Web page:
• Fourth, look for product management skills. This is closely related to market awareness because it requires the ability to listen to customers and understand the competitive environment. It also requires the ability to translate market needs into a plan that engineering can actually deliver in a timely fashion given limited company resources. 

Lastly, you must also take into account how you will fit in, as a future board member (if you choose to stick around) with the entire team.

Financing Risk - More dollar bills mean more bills and vice versa

Many start-up founders assume growth is the answer to all their financing problems, but anyone with little financing experience knows that growth does not produce cash, it consumes cash. The assumptions in a solid financial plan should take these realities into account. 

You must make sure that the financial plan addresses all or most of these questions -  

  • Is the company’s long-term funding plan connected to specific milestones such as the first prototype, beta test completion, FSSAI approval, pilot production, etc.?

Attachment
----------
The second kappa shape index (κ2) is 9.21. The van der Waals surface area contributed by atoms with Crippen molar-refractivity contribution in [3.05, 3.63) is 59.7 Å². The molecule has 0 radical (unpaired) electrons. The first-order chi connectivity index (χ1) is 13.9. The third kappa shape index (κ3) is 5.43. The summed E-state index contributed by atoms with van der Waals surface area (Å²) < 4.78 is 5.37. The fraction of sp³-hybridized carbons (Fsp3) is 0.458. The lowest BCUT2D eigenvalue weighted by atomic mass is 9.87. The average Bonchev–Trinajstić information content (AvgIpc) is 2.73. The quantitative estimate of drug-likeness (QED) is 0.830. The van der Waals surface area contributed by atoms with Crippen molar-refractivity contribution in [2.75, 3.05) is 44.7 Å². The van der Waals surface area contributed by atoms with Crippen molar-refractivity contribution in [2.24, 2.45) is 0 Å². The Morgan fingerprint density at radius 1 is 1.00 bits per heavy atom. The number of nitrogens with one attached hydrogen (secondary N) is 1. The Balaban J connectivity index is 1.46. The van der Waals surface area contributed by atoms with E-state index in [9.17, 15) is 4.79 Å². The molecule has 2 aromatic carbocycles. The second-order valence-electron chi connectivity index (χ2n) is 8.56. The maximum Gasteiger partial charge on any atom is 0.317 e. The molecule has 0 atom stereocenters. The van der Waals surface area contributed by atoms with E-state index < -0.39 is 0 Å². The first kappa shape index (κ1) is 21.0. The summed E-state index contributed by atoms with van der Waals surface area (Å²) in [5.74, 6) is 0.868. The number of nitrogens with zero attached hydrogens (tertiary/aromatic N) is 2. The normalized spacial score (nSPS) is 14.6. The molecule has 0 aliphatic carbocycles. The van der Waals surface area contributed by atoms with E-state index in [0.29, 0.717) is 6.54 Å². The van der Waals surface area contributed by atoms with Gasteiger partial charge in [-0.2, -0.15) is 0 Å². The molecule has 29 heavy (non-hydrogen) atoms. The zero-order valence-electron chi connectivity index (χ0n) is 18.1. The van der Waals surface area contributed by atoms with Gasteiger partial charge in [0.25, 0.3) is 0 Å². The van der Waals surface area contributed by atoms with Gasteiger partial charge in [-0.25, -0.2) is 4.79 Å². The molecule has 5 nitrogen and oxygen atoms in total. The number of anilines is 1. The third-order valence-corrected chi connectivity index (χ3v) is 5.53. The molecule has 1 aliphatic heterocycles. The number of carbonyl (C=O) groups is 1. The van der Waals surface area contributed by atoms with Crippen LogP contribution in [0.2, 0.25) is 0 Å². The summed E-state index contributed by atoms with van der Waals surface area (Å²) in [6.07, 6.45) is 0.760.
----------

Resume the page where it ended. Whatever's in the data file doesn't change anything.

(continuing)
• When will the company reach cash flow breakeven/positive and how much funding will be required to reach this point (remembering that driving growth consumes cash)? 
  • Have unit sales volumes been tied to rational sales cycles and seasonality?
  • Are market penetration rates consistent with the market sizing and competitive conditions shown in the Business Plan?
  • Do Average Sales Prices (ASPs) link to market comparables and anticipate future competitive pricing pressures?

Regulatory Risk - Better safe than sorry

It may be hard to imagine, but it is not uncommon for an early-stage firm to encounter a slew of legal challenges before even beginning to sell anything. The good news is that at this point, most legal difficulties are limited to a few locations. With a little digging, you can find out if the firm needs any legal work done before you sign the cheque and close the deal.